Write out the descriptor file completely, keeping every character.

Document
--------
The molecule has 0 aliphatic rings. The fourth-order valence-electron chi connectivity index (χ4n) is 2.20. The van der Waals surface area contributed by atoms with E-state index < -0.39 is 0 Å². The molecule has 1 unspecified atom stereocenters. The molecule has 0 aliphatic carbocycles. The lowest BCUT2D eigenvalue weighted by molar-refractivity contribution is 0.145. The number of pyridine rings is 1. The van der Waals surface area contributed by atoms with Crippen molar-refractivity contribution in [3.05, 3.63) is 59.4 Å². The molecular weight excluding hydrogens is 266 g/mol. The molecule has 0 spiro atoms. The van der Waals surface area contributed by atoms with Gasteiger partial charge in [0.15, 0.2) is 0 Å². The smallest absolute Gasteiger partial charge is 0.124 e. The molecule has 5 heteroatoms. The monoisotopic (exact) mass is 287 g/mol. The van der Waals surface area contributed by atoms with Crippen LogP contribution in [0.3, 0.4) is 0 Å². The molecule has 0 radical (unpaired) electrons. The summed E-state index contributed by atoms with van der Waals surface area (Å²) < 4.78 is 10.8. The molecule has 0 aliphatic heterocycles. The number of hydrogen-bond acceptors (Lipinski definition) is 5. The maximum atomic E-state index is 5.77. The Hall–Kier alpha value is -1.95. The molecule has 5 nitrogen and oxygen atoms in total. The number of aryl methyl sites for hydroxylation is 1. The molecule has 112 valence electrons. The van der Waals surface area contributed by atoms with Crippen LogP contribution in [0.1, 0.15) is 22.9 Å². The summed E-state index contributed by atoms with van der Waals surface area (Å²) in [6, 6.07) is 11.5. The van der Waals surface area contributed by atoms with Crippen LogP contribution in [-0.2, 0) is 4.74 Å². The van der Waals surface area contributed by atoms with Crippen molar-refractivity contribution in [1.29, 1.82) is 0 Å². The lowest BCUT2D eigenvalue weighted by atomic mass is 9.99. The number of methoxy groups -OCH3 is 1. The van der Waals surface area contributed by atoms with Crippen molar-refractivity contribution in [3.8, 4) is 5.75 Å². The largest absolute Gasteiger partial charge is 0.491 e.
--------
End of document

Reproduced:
The molecule has 0 aliphatic rings. The fourth-order valence-electron chi connectivity index (χ4n) is 2.20. The van der Waals surface area contributed by atoms with E-state index < -0.39 is 0 Å². The molecule has 1 unspecified atom stereocenters. The molecule has 0 aliphatic carbocycles. The lowest BCUT2D eigenvalue weighted by molar-refractivity contribution is 0.145. The number of pyridine rings is 1. The van der Waals surface area contributed by atoms with Crippen molar-refractivity contribution in [3.05, 3.63) is 59.4 Å². The molecular weight excluding hydrogens is 266 g/mol. The molecule has 0 spiro atoms. The van der Waals surface area contributed by atoms with Gasteiger partial charge in [0.15, 0.2) is 0 Å². The smallest absolute Gasteiger partial charge is 0.124 e. The molecule has 5 heteroatoms. The monoisotopic (exact) mass is 287 g/mol. The van der Waals surface area contributed by atoms with Crippen LogP contribution in [0.3, 0.4) is 0 Å². The molecule has 0 radical (unpaired) electrons. The summed E-state index contributed by atoms with van der Waals surface area (Å²) < 4.78 is 10.8. The molecule has 0 aliphatic heterocycles. The number of hydrogen-bond acceptors (Lipinski definition) is 5. The maximum atomic E-state index is 5.77. The Hall–Kier alpha value is -1.95. The molecule has 5 nitrogen and oxygen atoms in total. The number of aryl methyl sites for hydroxylation is 1. The molecule has 112 valence electrons. The van der Waals surface area contributed by atoms with Crippen LogP contribution in [0.1, 0.15) is 22.9 Å². The summed E-state index contributed by atoms with van der Waals surface area (Å²) in [6, 6.07) is 11.5. The van der Waals surface area contributed by atoms with Crippen LogP contribution in [-0.2, 0) is 4.74 Å². The van der Waals surface area contributed by atoms with Crippen molar-refractivity contribution in [1.29, 1.82) is 0 Å². The lowest BCUT2D eigenvalue weighted by atomic mass is 9.99. The number of methoxy groups -OCH3 is 1. The van der Waals surface area contributed by atoms with Crippen molar-refractivity contribution in [3.8, 4) is 5.75 Å². The largest absolute Gasteiger partial charge is 0.491 e.